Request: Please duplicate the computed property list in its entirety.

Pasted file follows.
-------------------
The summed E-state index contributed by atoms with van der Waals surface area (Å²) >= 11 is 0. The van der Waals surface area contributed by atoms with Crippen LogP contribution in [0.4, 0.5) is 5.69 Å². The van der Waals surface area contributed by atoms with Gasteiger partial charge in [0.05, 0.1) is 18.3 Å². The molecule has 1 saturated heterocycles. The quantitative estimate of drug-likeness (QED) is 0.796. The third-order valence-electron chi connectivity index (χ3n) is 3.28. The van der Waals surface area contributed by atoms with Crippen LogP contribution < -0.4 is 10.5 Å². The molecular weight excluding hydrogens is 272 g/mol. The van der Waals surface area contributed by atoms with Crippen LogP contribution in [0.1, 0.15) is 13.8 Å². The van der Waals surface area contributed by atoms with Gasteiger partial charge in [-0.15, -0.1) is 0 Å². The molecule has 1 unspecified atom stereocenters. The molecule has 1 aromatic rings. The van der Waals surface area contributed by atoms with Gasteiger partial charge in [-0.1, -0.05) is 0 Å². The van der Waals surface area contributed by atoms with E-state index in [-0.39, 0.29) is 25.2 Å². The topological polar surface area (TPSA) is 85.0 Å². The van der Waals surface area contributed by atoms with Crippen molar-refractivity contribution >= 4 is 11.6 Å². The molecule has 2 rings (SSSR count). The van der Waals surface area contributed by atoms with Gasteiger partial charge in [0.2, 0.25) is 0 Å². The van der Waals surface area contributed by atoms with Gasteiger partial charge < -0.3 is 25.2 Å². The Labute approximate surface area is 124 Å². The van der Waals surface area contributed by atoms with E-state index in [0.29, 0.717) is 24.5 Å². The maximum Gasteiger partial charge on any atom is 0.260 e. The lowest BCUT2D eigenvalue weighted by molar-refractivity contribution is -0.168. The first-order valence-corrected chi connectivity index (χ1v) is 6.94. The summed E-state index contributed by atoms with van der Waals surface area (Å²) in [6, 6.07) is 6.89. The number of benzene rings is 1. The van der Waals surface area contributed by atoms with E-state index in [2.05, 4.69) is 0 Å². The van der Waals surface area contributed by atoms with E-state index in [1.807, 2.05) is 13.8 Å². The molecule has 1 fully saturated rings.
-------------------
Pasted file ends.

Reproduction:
The summed E-state index contributed by atoms with van der Waals surface area (Å²) >= 11 is 0. The van der Waals surface area contributed by atoms with Crippen LogP contribution in [0.4, 0.5) is 5.69 Å². The van der Waals surface area contributed by atoms with Gasteiger partial charge in [0.05, 0.1) is 18.3 Å². The molecule has 1 saturated heterocycles. The quantitative estimate of drug-likeness (QED) is 0.796. The third-order valence-electron chi connectivity index (χ3n) is 3.28. The van der Waals surface area contributed by atoms with Crippen LogP contribution < -0.4 is 10.5 Å². The molecular weight excluding hydrogens is 272 g/mol. The van der Waals surface area contributed by atoms with Crippen LogP contribution in [0.1, 0.15) is 13.8 Å². The van der Waals surface area contributed by atoms with Gasteiger partial charge in [-0.15, -0.1) is 0 Å². The molecule has 1 unspecified atom stereocenters. The molecule has 1 aromatic rings. The van der Waals surface area contributed by atoms with Gasteiger partial charge in [-0.1, -0.05) is 0 Å². The van der Waals surface area contributed by atoms with E-state index in [-0.39, 0.29) is 25.2 Å². The topological polar surface area (TPSA) is 85.0 Å². The van der Waals surface area contributed by atoms with Crippen molar-refractivity contribution >= 4 is 11.6 Å². The molecule has 2 rings (SSSR count). The van der Waals surface area contributed by atoms with Gasteiger partial charge in [0.2, 0.25) is 0 Å². The van der Waals surface area contributed by atoms with Gasteiger partial charge < -0.3 is 25.2 Å². The Labute approximate surface area is 124 Å². The van der Waals surface area contributed by atoms with E-state index in [0.29, 0.717) is 24.5 Å². The maximum Gasteiger partial charge on any atom is 0.260 e. The lowest BCUT2D eigenvalue weighted by molar-refractivity contribution is -0.168. The first-order valence-corrected chi connectivity index (χ1v) is 6.94. The summed E-state index contributed by atoms with van der Waals surface area (Å²) in [6, 6.07) is 6.89. The number of benzene rings is 1. The van der Waals surface area contributed by atoms with E-state index in [2.05, 4.69) is 0 Å². The van der Waals surface area contributed by atoms with E-state index in [1.807, 2.05) is 13.8 Å². The molecule has 1 fully saturated rings.